A sound investment?

Pssst! Buddy…. you wanna buy a digital Leica?
Every now and again a product comes along that you just know is a waste of time and money, but it presents a small fascination, and you are just itching to give it a try.
Just the other day, I was presented with such an opportunity. On my counter sat a tiny digital camera proudly wearing the Leica logo on top. On the front, however, the lens was marked “Minox”. Huh?
Right, this was one of those series of tiny little cameras made for collectors. I remember the first ones around used Minox film cassettes, and really had some cool factor going for them. I remember marvelling at a little replica of a Nikon F. But unlike a real Minox subminiature, there was no adjusting for exposure. I don’t recall if you could even focus the lens.
When digital arrived, it didn’t take long for someone to realize you could stuff a small digital sensor in there instead, and appeal to a much wider, and more gullible, market. The first had 1.3 megapixel sensors, and were later increased to 3.0 MP. This one I’m looking at here is supposedly 4.0 megapixel, but a close reading of the instruction manual makes it apparent they are simply interpolating a 3.2 MP sensor. The last model (introduced 2006) had a 5.0 MP spec, but again it was interpolated up from 3.2. But at least that last model had a screen on the back for preview and review, and it took a regular memory card.
This one here only has a digital display for showing the number of shots remaining, and for the cryptic setting of various functions.
If it seems to bear some similarity to those little cheap $19.99 keychain digital cameras sold at discount stores, I think you’re on the right track.
But this little devil isn’t flimsy plastic. It’s actually got some genuine metal parts to make it look the part of a miniature Leica M3. You want to love this thing. The wind lever moves and springs back, as does the self timer. Unfortunately, that’s just for show because they don’t do anything. However, the focusing ring does work and is marked for infinity and one metre. Officially, this is a “Minox DCC” for Digital Classic Camera. They did sell for well over 200 bucks.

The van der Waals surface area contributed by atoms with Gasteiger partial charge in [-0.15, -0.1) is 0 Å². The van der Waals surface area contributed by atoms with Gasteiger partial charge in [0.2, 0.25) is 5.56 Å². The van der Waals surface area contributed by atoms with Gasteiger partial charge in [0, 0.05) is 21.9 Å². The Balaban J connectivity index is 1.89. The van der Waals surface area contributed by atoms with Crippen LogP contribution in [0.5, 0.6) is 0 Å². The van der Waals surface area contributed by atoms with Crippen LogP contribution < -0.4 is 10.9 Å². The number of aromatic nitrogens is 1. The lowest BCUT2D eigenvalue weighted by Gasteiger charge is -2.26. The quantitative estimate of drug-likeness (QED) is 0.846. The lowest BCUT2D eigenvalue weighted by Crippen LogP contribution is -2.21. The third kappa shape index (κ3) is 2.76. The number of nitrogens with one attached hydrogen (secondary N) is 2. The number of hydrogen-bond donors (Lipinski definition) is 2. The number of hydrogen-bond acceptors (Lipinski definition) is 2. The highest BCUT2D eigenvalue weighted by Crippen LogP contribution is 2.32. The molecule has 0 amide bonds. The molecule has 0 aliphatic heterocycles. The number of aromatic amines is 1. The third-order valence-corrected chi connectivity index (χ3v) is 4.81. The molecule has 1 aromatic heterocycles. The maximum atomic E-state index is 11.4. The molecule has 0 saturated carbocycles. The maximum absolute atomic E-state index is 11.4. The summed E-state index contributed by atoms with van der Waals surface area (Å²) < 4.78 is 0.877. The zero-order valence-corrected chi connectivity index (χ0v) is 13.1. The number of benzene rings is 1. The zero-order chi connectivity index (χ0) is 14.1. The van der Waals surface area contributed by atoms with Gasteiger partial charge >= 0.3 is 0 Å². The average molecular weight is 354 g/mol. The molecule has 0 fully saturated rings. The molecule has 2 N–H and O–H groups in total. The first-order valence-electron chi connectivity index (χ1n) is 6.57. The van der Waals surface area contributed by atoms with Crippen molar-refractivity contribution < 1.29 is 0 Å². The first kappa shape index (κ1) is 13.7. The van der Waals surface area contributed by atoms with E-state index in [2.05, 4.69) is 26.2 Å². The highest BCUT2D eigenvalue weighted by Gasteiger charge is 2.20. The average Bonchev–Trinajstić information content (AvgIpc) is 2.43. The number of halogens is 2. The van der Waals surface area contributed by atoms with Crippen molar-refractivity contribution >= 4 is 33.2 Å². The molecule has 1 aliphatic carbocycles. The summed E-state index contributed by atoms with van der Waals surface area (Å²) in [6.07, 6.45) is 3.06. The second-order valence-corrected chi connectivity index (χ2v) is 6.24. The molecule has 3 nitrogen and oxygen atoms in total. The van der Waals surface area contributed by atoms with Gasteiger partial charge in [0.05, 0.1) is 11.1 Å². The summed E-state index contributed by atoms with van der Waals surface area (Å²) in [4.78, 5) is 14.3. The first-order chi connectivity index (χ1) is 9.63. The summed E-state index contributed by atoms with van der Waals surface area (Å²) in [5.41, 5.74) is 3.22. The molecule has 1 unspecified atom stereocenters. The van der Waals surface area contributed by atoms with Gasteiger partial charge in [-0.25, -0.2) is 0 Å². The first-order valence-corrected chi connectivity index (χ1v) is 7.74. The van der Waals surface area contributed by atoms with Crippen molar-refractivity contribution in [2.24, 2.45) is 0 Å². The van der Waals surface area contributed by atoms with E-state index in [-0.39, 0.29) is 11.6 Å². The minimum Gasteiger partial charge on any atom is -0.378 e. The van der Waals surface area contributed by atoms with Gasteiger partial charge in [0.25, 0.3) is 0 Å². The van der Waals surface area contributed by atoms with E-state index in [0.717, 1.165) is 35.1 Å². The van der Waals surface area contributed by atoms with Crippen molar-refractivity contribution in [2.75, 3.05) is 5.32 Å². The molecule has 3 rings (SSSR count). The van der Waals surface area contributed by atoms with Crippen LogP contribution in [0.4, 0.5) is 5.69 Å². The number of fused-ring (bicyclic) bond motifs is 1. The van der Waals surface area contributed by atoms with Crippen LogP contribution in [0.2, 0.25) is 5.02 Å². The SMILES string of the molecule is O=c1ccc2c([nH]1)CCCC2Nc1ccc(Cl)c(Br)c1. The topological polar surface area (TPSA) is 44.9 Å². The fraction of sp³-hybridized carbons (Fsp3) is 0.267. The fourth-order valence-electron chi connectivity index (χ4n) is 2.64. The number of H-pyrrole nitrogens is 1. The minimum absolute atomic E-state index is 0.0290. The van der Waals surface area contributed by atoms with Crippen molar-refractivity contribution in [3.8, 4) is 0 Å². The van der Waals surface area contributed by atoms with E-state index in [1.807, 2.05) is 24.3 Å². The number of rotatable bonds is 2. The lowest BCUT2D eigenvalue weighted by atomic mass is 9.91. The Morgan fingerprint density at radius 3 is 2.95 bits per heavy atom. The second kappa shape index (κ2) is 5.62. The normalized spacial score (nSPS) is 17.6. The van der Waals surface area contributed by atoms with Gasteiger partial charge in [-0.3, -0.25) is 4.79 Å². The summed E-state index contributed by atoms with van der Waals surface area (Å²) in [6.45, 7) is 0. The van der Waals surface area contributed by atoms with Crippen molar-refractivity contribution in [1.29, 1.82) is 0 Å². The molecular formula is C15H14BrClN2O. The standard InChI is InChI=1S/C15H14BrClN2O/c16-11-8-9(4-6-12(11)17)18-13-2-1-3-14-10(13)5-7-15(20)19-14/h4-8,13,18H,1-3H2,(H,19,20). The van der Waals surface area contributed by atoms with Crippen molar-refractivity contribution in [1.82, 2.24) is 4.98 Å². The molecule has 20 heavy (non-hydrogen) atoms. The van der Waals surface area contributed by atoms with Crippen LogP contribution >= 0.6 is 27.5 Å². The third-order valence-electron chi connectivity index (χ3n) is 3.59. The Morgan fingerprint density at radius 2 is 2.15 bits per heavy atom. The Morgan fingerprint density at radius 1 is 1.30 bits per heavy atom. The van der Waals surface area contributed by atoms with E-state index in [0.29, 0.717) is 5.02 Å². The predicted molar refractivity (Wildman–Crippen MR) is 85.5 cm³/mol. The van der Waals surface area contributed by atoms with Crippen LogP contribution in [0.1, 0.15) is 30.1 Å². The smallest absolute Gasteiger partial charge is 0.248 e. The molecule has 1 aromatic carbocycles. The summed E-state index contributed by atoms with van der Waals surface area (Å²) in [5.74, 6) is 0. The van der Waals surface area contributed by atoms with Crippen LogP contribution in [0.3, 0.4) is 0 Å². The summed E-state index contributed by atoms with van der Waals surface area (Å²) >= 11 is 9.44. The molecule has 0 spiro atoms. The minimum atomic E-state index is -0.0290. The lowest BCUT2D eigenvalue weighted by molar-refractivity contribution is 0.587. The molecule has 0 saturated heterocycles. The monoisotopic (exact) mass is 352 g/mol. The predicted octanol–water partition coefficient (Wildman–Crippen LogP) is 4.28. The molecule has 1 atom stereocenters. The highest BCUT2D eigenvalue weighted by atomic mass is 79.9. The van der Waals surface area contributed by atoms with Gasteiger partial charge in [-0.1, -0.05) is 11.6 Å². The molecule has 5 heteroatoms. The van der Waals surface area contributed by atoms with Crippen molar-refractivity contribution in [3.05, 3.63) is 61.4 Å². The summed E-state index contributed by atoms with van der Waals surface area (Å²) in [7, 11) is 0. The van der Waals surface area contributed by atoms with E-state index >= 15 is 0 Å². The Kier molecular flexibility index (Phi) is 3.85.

In the bottom you stuff the CR2 lithium battery and push the button on the back cover to fire it up. If you ignore it for 30 seconds, it automatically shuts off.
The setup menu is ridiculously goofy. For instance, if the LCD shows “Lr” you’re actually in high resolution mode. Pushing the shutter button would set “low resolution”. Who thinks up these things?
Is this actually a made-in-Germany Minox? No, of course not. In discreet tiny lettering on the baseplate protector (which you could probably peel off) is marked “Manufactured in China for Minox GMbH Germany”. The embedded camera data says it is a “Zoran Corporation” product. The specs even suggest it has a 5-element lens, but if they’re counting the plain lens protector up front and possibly the low pass filter over the sensor as elements, that might just fly.
It’s certainly fun to hold and behold, which no doubt explains why collectors did succumb to their charms. But are they any good for making pictures?

Of course, I had to give it a try. I eventually figured out that the  “Fn” and “Hr” settings were the way to go (Fine, Hi-res.) because there was no interpolation and compression was least. There’s enough room in the 32MB built-in memory to take 40 shots. You plug the camera directly into your USB port to do the viewing and transfer.
So I shot with it. Nothing important, thank goodness, because the results were predictably mediocre – sometimes even dreadful. Digital camera technology may have advanced a bit since the days this little thing was introduced, but there was never a time when this image quality was really acceptable.
The webcam type CMOS sensor inside is essentially “scanned” for exposure, rather than using a shutter. Scan lines appear in the images, and any camera movement stretches or squashes the image. Still, I managed a few interesting images. If the light is strong and behind you, it’s not so dreadful (see the lampost shot, for instance). But if there’s backlight, flare is hard to ignore. It’s a shame that Minox were led into putting their good name on a cheap Chinese optic.
And, without image review, this camera lacks that main feature people loved about digital cameras in the first place.
So while it looks pretty fancy, and is fun to tote around and aim at oddball subjects in the hope of getting something good, it falls pretty short of the mark. If I have to work this hard to get an acceptable image, I’d rather suffer with a genuine Minox subminiature. True subminiature photography was a whole hobby in itself. It took a lot of skill and sweat to make that 8x11mm film format work. I’ve only tried it in black and white. Unfortunately, small digital cameras made the subminiature world irrelevant, which is probably why Minox started marketing products like this little “Leica”.
I wasn’t much of a fan of the 3 megapixel CCD type cameras that were around 10 years ago, but they fairly blew away what I was getting out of this little gadget.
The verdict – leave this one for the collectors who like to point to a tiny shiny replica on their shelf and say “yep, that’s a real camera. It takes pictures.”
I know, you’re going to tell me some crazy artist type has used one of these and blown the images up to gallery size and done a whole exhibition, no doubt revelling in the warts and artificacts of this sub-par device. Who knows, maybe these little things, along with those $19.99 keychain digitals are going to be the Holgas and Dianas of tomorrow.

Start stocking up. You heard it here first.


~ by windsorphotooutfitters on May 23, 2012.

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